In the 1990s the two movements — the one that does not believe in God and the one that impatiently decides to do His work — have fused into a lethal mixture of religious fanaticism with extreme nationalism. This alliance formed in the Israeli crucible is mirrored among Israel’s Jewish supporters around the world.
And yet this development has not completely eclipsed the very same Jewish groups that rejected Zionism when it first appeared in the late nineteenth century: those who are called in Israel the Ultra-Orthodox Jews — abhorred and detested in particular by liberal Zionists — and purely secular Jews who feel alien in the kind of “Jewish State” Israel became.
A small number of the former — for example Neturei Karta — even profess allegiance to the Palestine Liberation Organization, while the vast majority of the Ultra-Orthodox express their anti-Zionism without necessarily offering support for Palestinian rights.
Meanwhile, some of the secular Jews try to relive the dreams of their European and Arab grandparents in the pre-Zionist era: that group of people made their way as individuals, and not as a collective, in the various societies they found themselves in; more often than not injecting cosmopolitan, pluralist and multicultural ideas if they were gifted enough to write or teach about them.
This new, and I should say inevitable, religious-nationalist mixture that now informs the Jewish society in Israel has also caused a large and significant number of young American Jews, and Jews elsewhere in the world, to distance themselves from Israel. This trend has become so significant that it seems that Israeli policy today relies more on Christian Zionists than on loyal Jews.
It is possible, and indeed necessary, to reaffirm the pluralist non-Zionist ways of professing one’s relationship with Judaism; in fact this is the only road open to us if we wish to seek an equitable and just solution in Palestine. Whether Jews want to live there as Orthodox Jews — something that was always tolerated and respected in the Arab and Muslim worlds — or build together with like-minded Palestinians, locals and refugees, a more secular society, their presence in today’s Palestine is not by itself an obstacle to justice or peace.
Whatever your ethnicity is, you can contribute to the making of a society based on continued dialogue between religion and secularism as well as between the third generation of settlers and the native population in a decolonizing state.
Like all the other societies of the Arab world this one too would strive to find the bridge between past heritage and future visions. Its dilemmas will be the same as those which are now informing everyone who lives in the Arab world, in the heart of which lies the land of Palestine.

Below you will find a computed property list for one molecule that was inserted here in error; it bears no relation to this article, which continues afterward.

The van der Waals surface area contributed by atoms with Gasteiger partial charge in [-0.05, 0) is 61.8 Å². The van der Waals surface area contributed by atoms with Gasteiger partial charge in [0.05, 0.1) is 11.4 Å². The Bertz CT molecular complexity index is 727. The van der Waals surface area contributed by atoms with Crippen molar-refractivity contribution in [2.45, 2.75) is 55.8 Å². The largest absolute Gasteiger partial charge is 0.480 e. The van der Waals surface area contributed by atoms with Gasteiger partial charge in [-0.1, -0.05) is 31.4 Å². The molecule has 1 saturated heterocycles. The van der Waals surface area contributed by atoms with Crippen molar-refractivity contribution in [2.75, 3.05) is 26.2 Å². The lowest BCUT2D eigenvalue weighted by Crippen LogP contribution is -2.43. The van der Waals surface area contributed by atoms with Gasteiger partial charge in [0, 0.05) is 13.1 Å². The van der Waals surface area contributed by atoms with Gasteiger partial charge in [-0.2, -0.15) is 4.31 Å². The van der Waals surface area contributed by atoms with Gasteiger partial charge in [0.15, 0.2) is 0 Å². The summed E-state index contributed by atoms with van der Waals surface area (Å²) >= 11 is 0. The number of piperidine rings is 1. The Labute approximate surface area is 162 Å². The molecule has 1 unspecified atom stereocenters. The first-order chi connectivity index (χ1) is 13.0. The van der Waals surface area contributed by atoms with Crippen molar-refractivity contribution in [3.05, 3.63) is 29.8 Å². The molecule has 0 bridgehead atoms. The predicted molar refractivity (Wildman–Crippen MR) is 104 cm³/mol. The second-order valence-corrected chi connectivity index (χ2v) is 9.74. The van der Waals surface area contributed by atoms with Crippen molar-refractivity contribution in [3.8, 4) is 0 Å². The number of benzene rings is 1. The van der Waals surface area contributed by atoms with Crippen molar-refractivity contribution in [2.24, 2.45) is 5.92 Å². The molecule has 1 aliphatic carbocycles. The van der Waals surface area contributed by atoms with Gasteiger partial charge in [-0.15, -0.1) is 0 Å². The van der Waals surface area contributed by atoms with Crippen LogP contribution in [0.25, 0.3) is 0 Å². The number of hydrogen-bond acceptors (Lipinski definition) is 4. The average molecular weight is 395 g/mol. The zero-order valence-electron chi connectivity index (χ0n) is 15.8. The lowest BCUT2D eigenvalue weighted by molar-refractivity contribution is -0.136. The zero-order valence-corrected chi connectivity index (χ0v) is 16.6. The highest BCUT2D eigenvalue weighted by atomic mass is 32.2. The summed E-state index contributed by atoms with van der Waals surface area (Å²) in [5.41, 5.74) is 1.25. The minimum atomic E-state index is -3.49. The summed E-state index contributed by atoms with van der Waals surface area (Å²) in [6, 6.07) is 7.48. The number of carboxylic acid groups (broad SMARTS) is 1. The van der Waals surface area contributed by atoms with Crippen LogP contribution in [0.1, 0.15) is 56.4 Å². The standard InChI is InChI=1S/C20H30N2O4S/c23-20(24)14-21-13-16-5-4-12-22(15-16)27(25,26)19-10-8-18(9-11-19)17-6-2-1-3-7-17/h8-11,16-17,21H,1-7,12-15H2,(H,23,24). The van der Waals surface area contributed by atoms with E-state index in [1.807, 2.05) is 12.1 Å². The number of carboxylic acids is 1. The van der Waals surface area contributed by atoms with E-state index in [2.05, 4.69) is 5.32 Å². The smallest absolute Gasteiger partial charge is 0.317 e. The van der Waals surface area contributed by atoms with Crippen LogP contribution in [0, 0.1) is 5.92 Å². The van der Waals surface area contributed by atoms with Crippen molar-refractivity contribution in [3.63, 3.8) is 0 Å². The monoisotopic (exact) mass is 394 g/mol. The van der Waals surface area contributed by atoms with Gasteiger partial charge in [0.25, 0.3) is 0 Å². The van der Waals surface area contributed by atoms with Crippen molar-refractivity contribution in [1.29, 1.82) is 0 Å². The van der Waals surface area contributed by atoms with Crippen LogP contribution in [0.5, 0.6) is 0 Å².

The society in Palestine and present-day Israel cannot deal with these issues in isolation from the rest of the Arab world, and neither can any other Arab nation-state created by the colonialist agreements forged in the wake of the First World War.
For the Jews in today’s Israel to be part of a new, just and peaceful Palestine, there is an imperative to reconnect to the Jewish heritage before it was corrupted and distorted by Zionism. The fact that this distorted version is presented in some circles in the west as the face of Judaism itself is yet another rotten fruit of the wish of some of the victims of nationalist criminality — as the Jews were in central and Eastern Europe — to become such criminals themselves.
Judaism, Christianity and Islam are what believers choose them to be. In pre-Zionist Palestine, the choice was for living together in the same towns and villages in one complete existence. In the turn of the twentieth century, it was even moving faster towards a more relaxed way of living. But alas, that was the path not taken.
We should not lose hope that this is still possible in the future. We need to reclaim Judaism and extract it from the hands of the “Jewish State” as a first step towards building a joint place for those who lived and want to live there in the future.
The author of numerous books, Ilan Pappe is professor of history and director of the European Centre for Palestine Studies at the University of Exeter, UK.
Jews United for Justice
A Growing Jewish Justice Movement